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Tom Horne vs MAS students

Tom Horne vs MAS students

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Published by DA Morales
Tom Horne vs two MAS students - court filing
Tom Horne vs two MAS students - court filing

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Published by: DA Morales on Mar 16, 2012
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02/03/2014

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123456789101112131415161718192021222324252627THOMAS C. HORNEAttorney GeneralFirm Bar No. 14000Thomas C. Horne, No. 002951Kevin D. Ray, No. 007485Jinju Park Hurtado, No. 026023Assistant Attorneys General1275 West Washington StreetPhoenix, Arizona 85007-2926Telephone: (602) 542-8328Facsimile: (602) 364-0700Email:EducationHealth@azag.gov
 Attorneys for Defendants John Huppenthal,Superintendent of Public Instruction, in his official capacity;and the State Board of Education and its individual members,named in their official capacity as nominal parties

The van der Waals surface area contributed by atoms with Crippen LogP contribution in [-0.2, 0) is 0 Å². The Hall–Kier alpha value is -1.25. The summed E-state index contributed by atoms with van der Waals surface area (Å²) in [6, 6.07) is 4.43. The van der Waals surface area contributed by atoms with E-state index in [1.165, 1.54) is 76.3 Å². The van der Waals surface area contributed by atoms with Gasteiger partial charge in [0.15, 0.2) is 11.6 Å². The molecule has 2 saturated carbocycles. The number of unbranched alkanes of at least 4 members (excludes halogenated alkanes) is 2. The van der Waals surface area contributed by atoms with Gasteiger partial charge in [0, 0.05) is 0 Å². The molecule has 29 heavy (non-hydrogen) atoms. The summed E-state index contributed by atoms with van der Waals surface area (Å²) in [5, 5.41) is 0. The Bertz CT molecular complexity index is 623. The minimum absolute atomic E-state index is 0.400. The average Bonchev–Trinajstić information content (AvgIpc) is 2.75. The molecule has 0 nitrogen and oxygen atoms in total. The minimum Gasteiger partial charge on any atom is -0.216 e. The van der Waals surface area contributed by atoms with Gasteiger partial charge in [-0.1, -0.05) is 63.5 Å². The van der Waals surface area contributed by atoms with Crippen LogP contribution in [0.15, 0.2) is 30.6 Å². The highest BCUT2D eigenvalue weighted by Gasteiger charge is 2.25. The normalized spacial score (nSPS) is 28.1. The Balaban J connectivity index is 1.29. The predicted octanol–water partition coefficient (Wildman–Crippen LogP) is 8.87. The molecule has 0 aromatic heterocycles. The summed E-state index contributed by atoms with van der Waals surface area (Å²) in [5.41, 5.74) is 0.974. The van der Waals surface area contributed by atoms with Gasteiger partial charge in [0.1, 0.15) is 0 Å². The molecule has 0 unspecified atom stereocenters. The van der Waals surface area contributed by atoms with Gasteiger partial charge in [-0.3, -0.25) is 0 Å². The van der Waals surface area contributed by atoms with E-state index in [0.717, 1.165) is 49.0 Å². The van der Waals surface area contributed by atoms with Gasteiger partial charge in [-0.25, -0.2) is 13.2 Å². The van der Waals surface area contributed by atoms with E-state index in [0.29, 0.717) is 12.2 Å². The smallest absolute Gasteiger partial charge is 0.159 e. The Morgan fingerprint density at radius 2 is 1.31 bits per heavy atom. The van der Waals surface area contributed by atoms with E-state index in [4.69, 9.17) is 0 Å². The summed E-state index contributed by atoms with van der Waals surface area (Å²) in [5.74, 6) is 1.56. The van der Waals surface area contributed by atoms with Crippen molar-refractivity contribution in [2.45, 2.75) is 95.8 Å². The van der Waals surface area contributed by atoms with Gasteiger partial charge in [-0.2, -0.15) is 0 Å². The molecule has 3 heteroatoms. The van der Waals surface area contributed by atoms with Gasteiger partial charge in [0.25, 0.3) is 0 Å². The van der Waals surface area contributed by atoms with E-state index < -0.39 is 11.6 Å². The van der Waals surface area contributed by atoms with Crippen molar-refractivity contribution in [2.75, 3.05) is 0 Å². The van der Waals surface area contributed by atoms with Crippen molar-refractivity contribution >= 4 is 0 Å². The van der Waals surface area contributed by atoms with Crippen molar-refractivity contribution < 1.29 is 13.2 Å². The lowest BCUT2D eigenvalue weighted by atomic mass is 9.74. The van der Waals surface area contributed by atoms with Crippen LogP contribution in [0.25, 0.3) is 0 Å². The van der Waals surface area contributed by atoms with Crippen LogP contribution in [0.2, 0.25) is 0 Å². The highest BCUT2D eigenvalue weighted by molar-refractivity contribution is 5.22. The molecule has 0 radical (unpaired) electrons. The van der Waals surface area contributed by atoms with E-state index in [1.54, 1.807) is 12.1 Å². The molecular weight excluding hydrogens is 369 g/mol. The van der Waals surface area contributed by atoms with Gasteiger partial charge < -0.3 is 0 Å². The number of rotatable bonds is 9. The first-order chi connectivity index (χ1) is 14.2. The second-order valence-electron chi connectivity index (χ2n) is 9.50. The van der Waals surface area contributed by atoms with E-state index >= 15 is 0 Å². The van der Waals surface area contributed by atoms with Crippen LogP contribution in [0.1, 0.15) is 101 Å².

IN THE UNITED STATES DISTRICT COURTFOR THE DISTRICT OF ARIZONA
MAYA ARCE, et al.,Plaintiffs,and NICHOLAS DOMINGUEZ, et al.Intervenors,vs.JOHN HUPPENTHAL, Superintendent of Public Instruction, in his Official Capacity,et al.,Defendants.Case No. CV-10-623-TUC-AWT
REPLY IN SUPPORT OFSUPERINTENDENT’S CROSS-MOTION FOR SUMMARYJUDGMENT
Honorable A. Wallace Tashima
I.SUMMARY.A.As a Matter of Law, Students Have No First Amendment Rights to DictateCurriculum to the Schools.
The following crucial distinction between two entirely separate concepts shouldestablish the Superintendent’s right to summary judgment on the First Amendment issue:
Case 4:10-cv-00623-AWT Document 194 Filed 03/16/12 Page 1 of 25
 
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123456789101112131415161718192021222324252627In one type of case, where students may have First Amendment claims, the State prohibits certain types of speech against students or teachers, or others, and assesses a penaltydirectly against them if they violate the prohibition (which A.R.S. § 15-112 does not do). Or,the State expressly bans students from reading certain books, and bans those books from thelibrary (which A.R.S. § 15-112 does not do). The statute does not do it, and neither does theSuperintendent.